Meters can be used to monitor radon or methane gas levels, but they may have to be left in place for several weeks.
Removing contaminated soil is the most common solution, but a licence for transporting it to a disposal site will be needed. The depth of soil to be removed should be approved, along with the method of removal and replacement with clean topsoil.
If it isn’t to be replaced then other remedial treatment may be necessary. A blanket approach isn’t always appropriate to the whole site.
If there are particular hotspots on the plot, they can be removed with bulk excavation of the area and refilling with topsoil, or they may be covered over by a hard-surface driveway, be diluted or bio-treated.
This is a specialist contractor’s job with the British Standard documentation setting out the practice of how it should be done. It is possible that continual long-term monitoring of the soil is needed, particularly where contamination of groundwater is a risk.
Given the perceived risk generated by long-term monitoring exercises and the threat of them devaluing or blighting the home, you might want to think about building on a plot where long-term monitoring was required.
Biochemical or fungal treatment to stabilise the contaminants may be an option as a form of natural treatment, but it’s only available for certain chemicals. Metals, like lead and iron cannot be treated in this way.
Flushing with water or other chemicals as a method of washing the soil can also be done with some contaminants and vacuum suction treatment can deal with petrol and other volatile pollutants (if you’re building on an old garage site, for example).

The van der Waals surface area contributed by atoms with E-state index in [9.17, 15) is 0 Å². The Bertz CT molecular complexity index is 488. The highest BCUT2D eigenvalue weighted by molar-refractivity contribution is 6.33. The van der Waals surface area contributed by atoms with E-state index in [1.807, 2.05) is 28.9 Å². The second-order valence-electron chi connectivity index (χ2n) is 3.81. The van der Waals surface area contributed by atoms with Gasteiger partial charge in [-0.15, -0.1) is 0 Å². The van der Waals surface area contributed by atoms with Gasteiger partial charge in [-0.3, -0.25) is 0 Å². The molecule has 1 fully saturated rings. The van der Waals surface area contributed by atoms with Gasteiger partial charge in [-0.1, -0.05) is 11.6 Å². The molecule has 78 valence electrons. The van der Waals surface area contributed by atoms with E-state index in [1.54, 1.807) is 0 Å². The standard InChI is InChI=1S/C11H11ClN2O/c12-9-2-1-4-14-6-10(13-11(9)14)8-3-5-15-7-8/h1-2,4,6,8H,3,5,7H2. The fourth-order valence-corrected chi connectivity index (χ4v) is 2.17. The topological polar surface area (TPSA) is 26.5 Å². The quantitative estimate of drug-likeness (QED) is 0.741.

Nasties that can’t be economically removed from the soil can be contained within it by an impervious layer that will prevent them from surfacing.
Clay is a naturally containing material that has been used to line landfill sites, since, in particular depth, it prevents any gases from migrating through.
Plastic linings have been developed for the same purpose. These have a life-expectancy beyond comprehension but for the same reason they can’t be thought of as an environmentally friendly solution.
The final stage is about proving that the site is clean and fit for habitation. Evidence is needed to remove the conditions on planning permission and gain a completion certificate from your Building Control authority.
If the remediation method involves removing the soil to a specified depth and importing clean topsoil on completion, then your local authority may be happy to accept waste transfer or weighbridge tickets as evidence that this has been done.
It won’t always be sufficient though, particularly when bio-treatment has taken place and ultimately, re-testing of the soil after remediation may be necessary, since this could be the only way of proving the land has been effectively cleansed and is safe.
Potentially yes, as it’s worth remembering that not only can contaminants have an effect on our health, but they can also cause damage to buildings by attacking concrete foundations.
It is more likely to be the case that in-filled ground, with a lower bearing capacity, will lead to special foundations rather than contamination.
Traditional piling methods are still used, but increasingly ground improvement (also known as vibro-compaction piling) is being used on landfill sites.
This technique involves pummelling clean stone aggregate into columns below ground. These spread out to fill voids and improve the strength and drainage of the soil.
Some soils consultants sell their risk assessment services in stages, starting at under a thousand pounds for a desk study, but running to five or six thousand pounds for soil investigation and remediation reports.
The cost of site-works in removing and replacing or treating the soil may double this figure.
Adding to the physical risks and costs there is also the matter of blight. Pollution is an emotive subject and talk of contamination alone can reduce property value, even when its actual presence is negligible.